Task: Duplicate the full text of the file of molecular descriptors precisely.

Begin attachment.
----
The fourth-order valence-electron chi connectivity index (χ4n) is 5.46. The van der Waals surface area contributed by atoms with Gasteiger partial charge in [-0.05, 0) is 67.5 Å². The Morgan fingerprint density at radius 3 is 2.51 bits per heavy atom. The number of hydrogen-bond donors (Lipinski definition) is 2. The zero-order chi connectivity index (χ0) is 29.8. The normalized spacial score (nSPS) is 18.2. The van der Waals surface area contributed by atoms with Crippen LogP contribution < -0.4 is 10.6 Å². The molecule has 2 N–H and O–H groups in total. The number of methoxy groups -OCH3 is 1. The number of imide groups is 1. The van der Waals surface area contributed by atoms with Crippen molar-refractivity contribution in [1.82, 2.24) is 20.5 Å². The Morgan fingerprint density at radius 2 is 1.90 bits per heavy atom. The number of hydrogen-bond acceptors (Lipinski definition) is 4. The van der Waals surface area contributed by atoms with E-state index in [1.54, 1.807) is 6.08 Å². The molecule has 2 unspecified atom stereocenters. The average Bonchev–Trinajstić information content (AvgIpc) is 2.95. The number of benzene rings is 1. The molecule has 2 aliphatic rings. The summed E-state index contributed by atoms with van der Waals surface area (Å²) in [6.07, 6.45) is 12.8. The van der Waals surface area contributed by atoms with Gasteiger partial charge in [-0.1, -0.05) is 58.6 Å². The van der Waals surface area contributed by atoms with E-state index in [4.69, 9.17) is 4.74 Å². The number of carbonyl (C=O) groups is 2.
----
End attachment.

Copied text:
The fourth-order valence-electron chi connectivity index (χ4n) is 5.46. The van der Waals surface area contributed by atoms with Gasteiger partial charge in [-0.05, 0) is 67.5 Å². The Morgan fingerprint density at radius 3 is 2.51 bits per heavy atom. The number of hydrogen-bond donors (Lipinski definition) is 2. The zero-order chi connectivity index (χ0) is 29.8. The normalized spacial score (nSPS) is 18.2. The van der Waals surface area contributed by atoms with Crippen LogP contribution < -0.4 is 10.6 Å². The molecule has 2 N–H and O–H groups in total. The number of methoxy groups -OCH3 is 1. The number of imide groups is 1. The van der Waals surface area contributed by atoms with Crippen molar-refractivity contribution in [1.82, 2.24) is 20.5 Å². The Morgan fingerprint density at radius 2 is 1.90 bits per heavy atom. The number of hydrogen-bond acceptors (Lipinski definition) is 4. The van der Waals surface area contributed by atoms with E-state index in [1.54, 1.807) is 6.08 Å². The molecule has 2 unspecified atom stereocenters. The average Bonchev–Trinajstić information content (AvgIpc) is 2.95. The number of benzene rings is 1. The molecule has 2 aliphatic rings. The summed E-state index contributed by atoms with van der Waals surface area (Å²) in [6.07, 6.45) is 12.8. The van der Waals surface area contributed by atoms with Gasteiger partial charge in [-0.1, -0.05) is 58.6 Å². The van der Waals surface area contributed by atoms with E-state index in [4.69, 9.17) is 4.74 Å². The number of carbonyl (C=O) groups is 2.